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The amygdala accountant: new tricks for an old structure

Nature Neuroscience (News and Views of Hernandi et al.), Feb 2015

C.P. Mosher & P.H. Rudebeck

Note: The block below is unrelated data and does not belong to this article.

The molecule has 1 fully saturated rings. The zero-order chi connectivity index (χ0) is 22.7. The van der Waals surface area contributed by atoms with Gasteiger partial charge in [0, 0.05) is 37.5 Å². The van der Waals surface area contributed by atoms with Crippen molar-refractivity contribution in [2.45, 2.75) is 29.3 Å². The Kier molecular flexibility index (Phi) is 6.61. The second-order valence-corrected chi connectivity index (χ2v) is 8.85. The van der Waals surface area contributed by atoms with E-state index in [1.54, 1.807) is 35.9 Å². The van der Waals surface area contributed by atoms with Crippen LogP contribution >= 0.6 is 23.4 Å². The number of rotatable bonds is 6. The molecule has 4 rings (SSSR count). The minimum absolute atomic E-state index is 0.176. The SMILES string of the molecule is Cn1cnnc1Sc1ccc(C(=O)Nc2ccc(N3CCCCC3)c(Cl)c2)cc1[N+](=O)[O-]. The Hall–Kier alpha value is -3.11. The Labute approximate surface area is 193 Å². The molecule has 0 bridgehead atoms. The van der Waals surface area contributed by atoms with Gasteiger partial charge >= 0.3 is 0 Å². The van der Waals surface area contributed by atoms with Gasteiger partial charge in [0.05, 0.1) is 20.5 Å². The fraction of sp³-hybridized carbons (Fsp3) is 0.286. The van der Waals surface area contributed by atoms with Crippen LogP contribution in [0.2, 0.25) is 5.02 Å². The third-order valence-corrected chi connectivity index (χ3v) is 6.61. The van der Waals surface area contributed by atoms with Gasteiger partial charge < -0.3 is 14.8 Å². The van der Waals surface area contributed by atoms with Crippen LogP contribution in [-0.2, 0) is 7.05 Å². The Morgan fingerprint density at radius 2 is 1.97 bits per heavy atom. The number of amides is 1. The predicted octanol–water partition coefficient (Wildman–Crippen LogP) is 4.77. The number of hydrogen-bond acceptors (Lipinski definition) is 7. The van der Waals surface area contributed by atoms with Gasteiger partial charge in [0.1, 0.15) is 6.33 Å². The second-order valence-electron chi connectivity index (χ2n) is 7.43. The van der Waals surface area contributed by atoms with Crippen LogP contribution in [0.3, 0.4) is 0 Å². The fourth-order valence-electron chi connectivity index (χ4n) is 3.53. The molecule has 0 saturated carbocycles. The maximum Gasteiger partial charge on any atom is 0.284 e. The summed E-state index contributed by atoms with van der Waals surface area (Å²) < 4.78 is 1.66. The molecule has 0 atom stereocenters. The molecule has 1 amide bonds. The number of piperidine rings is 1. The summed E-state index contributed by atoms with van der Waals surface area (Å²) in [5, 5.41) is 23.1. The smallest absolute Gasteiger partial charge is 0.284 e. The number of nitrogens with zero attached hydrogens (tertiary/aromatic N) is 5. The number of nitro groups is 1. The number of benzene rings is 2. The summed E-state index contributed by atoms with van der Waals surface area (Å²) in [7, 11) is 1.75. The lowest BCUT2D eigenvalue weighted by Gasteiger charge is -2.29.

Imagine you’ve just received your first paycheck and with it comes a heady rush of freedom. In this situation, you might immediately go out on Saturday morning and spend it on a cheap car to cement your independence. If, however, you’re a tad savvier with your money, you might stow it away securely in the bank with a plan to save up for a nicer, more dependable car, so as not to impulsively squander your money on a banger. What compels some of us to have the foresight to save for the future? What motivates each of us to save or spend on any given Saturday? A great deal is understood about saving and spending patterns from the fields of psychology and economics, but much less is known about its neural mechanisms. To begin filling this void, a study in Nature Neuroscience by Hernádi et al. reports that neurons in the amygdala, a structure nestled deep in the temporal lobe of the brain, signal long-term goal-oriented plans. For decades, the amygdala has been known to respond when a goal is achieved; for example, when a reward is delivered. But, until now, very few studies have shown that it is involved in the foresight required to set and pursue a distant goal.





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